Besides, you should try to keep the same duration of that nap as much as possible, otherwise, you’ll never know when your child is going to fall asleep in the evening.
I’ve often felt tempted to undertake various adventures with my toddler daughter. But I have found that experimenting too much with her routine spoils my working hours, too. That’s why I try to adjust traveling, birthday parties, different tasks to her afternoon nap and bedtime in the evening.
Toddler: Untouchable Workspace
Parents know best what’s good for their children. I wouldn’t dare to try to force on you my own opinion on whether and for how many hours daily should your kids watch cartoons, YouTube videos, etc. There is something I want you to trust me about, though:
You should never ever let them watch or play on the same computer or mobile device that you use for your work!
Babies growing into toddlers is a special phase in their development when you can establish certain rules that will luckily last for a couple of years. Not allowing the little one to mess with your workspace and equipment is really important, if you want to avoid nervous breakdowns and constant fighting over your work.
My husband made the mistake to show pictures of baby animals on his laptop to Dahlia and it took him quite a while to explain that can’t happen every time he turns the device on. I’ve never had these problems because I’ve never entertained her on my work computer in the first place.
Same goes with everything else. You can let your kid draw on walls and books if you don’t mind that, but not on the sheets and organizers that stay on your desk.
From Toddler to School: Should Be Able to Play by Themselves
I’ve noticed this romantic idea in modern parenthood, that we should be constantly available to play and study with our kids. And that we should always be by their side to prevent falling or hurting.
I don’t think that’s romantic at all!
To me, it all sounds like a perfect way to cripple your child for life. How are young human beings supposed to survive later on, if they hadn’t been given the chance to cope on their own with at least part of their childhood difficulties? How are they supposed to build their social and physical immunity?
Of course, I don’t mean we should leave them on their own all the time. Here is what I do: if Dahlia wants me to play hairdresser with her, I sit on the stool for one ‘haircut’. Afterward, I’m the hairdresser, I do one braid, and then I tell her that was enough for me as a grown-up, but she can keep hairstyling her dolls.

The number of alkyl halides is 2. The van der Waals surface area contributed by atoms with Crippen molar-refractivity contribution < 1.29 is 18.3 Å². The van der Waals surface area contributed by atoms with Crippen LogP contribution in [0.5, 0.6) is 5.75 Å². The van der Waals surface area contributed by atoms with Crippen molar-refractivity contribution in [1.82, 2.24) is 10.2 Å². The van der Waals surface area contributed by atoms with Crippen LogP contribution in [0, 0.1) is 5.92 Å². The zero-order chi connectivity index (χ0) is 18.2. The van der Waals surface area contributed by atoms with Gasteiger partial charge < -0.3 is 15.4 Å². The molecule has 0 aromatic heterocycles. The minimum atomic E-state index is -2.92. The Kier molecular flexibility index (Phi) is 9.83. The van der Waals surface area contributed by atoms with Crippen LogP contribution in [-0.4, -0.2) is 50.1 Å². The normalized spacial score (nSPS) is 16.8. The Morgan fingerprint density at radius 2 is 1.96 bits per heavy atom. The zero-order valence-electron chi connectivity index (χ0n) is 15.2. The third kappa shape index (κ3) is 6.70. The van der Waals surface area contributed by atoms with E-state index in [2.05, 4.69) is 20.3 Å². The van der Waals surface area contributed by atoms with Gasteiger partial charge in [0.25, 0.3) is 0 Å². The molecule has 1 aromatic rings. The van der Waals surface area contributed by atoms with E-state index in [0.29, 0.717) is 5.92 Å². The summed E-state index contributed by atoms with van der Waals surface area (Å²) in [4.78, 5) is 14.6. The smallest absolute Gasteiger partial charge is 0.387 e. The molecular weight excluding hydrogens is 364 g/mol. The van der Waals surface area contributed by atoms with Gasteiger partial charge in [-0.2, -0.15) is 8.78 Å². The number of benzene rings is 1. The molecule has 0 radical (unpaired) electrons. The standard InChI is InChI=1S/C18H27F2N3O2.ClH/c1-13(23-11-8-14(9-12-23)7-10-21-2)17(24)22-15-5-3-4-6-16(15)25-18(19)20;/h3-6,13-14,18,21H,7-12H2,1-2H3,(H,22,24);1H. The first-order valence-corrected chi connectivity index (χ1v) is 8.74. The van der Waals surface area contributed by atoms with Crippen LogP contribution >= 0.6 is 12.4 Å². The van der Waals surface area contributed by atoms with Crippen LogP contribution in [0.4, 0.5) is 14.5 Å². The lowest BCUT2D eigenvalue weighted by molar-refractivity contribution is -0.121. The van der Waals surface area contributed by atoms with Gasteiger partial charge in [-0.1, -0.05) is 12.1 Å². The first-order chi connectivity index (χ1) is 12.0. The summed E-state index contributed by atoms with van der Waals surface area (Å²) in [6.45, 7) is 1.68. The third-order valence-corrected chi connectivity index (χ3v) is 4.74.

The same happens with coloring books, jigsaw puzzles, house building, etc. She’s never sulky. She doesn’t feel like she has been deprived of my attention, she just knows people can feel good on their own, too.
Before that, I used to spend hours every day in the park. Since she was playing with the other kids, not with me, I could keep watch on her from a certain distance and make all those work phone calls and arrangements I had to make.
Playing on her own at home, she used to let me finish other small tasks, too. She used to be blissfully tired in the evenings and go to bed early, so I had enough quality working hours before feeling sleepy myself.
2. Keep your work off them
Every Day: Again, Stable Routine!
Rules and routine are not only for the baby, of course! You have to stick to your part of the deal. If your darling is kind enough to follow the fixed play and sleep hours, it wouldn’t be nice if you start working when it’s time for a walk. If you do that too often, the kid will hate your work and feel miserable about it.
It’s not that hard to avoid this. It’s all about organization. Being time-efficient and well-organized is closely related to your ability to cope with procrastination and perfectionism. The Zen Freelancer can give you some really thoughtful tips, you just have to check out the articles Six Ways to Overcome Perfectionism That Really Work and How to Beat Procrastination Once and For All.
Every Month: Household Chore Talk
Most freelancers struggle to make their family and friends take their work seriously and stop interrupting their work process.
You’ll need to state clearly that you are not a stay-at-home mother (or father). You are a work-from-home parent, which means that you are just as busy as everyone else, or even busier. Therefore, you can’t always be the one who has to go to the dry cleaner‘s.
You and your dear significant other should share housework, too. Unluckily, in most cases, this would take constant pushing and nagging. You can spare yourself the effort by doing this only once a month. Has the division of tasks been fair lately?
Every Year: Real Vacations
One great thing about freelancing with kids is that your family is able to travel a lot. One not-so-great thing is that you most probably have some work to do during vacations
At the beginning of my tips, I wrote about the hygiene of the to-do list. That’s how I’ll end, too.
Happy freelancers are not the ones who juggle with ten things at a time, you know. It’s hard to work on different projects, take your kids to different places and interact with different people all the time. A great way to relieve the stress is by minimizing the variety of objects, clothes, and toys at your home.
You can feel so carefree if you don’t have to deal with so many physical things in your environment! The Zen Freelancer is planning a post about Minimalism for next month and I recommend that you check it out.